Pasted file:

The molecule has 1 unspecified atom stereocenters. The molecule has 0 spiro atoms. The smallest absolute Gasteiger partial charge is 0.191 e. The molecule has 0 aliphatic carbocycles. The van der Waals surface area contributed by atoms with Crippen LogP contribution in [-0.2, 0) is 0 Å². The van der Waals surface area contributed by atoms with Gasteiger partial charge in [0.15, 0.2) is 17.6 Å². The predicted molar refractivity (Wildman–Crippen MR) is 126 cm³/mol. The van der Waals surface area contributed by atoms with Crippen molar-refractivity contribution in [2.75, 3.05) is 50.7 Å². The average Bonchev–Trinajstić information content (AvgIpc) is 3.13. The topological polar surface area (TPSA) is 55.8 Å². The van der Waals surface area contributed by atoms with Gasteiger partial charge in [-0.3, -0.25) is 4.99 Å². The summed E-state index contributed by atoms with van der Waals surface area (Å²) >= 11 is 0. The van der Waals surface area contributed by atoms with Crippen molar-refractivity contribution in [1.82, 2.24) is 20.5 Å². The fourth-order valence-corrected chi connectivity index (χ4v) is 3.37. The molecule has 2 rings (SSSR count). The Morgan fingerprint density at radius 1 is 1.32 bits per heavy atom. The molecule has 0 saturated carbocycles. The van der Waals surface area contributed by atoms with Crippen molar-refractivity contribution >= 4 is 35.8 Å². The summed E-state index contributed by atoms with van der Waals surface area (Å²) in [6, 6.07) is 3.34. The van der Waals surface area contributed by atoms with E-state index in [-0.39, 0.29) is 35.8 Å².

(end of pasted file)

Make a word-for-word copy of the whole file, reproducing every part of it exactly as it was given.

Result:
The molecule has 1 unspecified atom stereocenters. The molecule has 0 spiro atoms. The smallest absolute Gasteiger partial charge is 0.191 e. The molecule has 0 aliphatic carbocycles. The van der Waals surface area contributed by atoms with Crippen LogP contribution in [-0.2, 0) is 0 Å². The van der Waals surface area contributed by atoms with Gasteiger partial charge in [0.15, 0.2) is 17.6 Å². The predicted molar refractivity (Wildman–Crippen MR) is 126 cm³/mol. The van der Waals surface area contributed by atoms with Crippen molar-refractivity contribution in [2.75, 3.05) is 50.7 Å². The average Bonchev–Trinajstić information content (AvgIpc) is 3.13. The topological polar surface area (TPSA) is 55.8 Å². The van der Waals surface area contributed by atoms with Gasteiger partial charge in [-0.3, -0.25) is 4.99 Å². The summed E-state index contributed by atoms with van der Waals surface area (Å²) >= 11 is 0. The van der Waals surface area contributed by atoms with Crippen molar-refractivity contribution in [1.82, 2.24) is 20.5 Å². The fourth-order valence-corrected chi connectivity index (χ4v) is 3.37. The molecule has 2 rings (SSSR count). The Morgan fingerprint density at radius 1 is 1.32 bits per heavy atom. The molecule has 0 saturated carbocycles. The van der Waals surface area contributed by atoms with Crippen molar-refractivity contribution >= 4 is 35.8 Å². The summed E-state index contributed by atoms with van der Waals surface area (Å²) in [6, 6.07) is 3.34. The van der Waals surface area contributed by atoms with E-state index in [-0.39, 0.29) is 35.8 Å².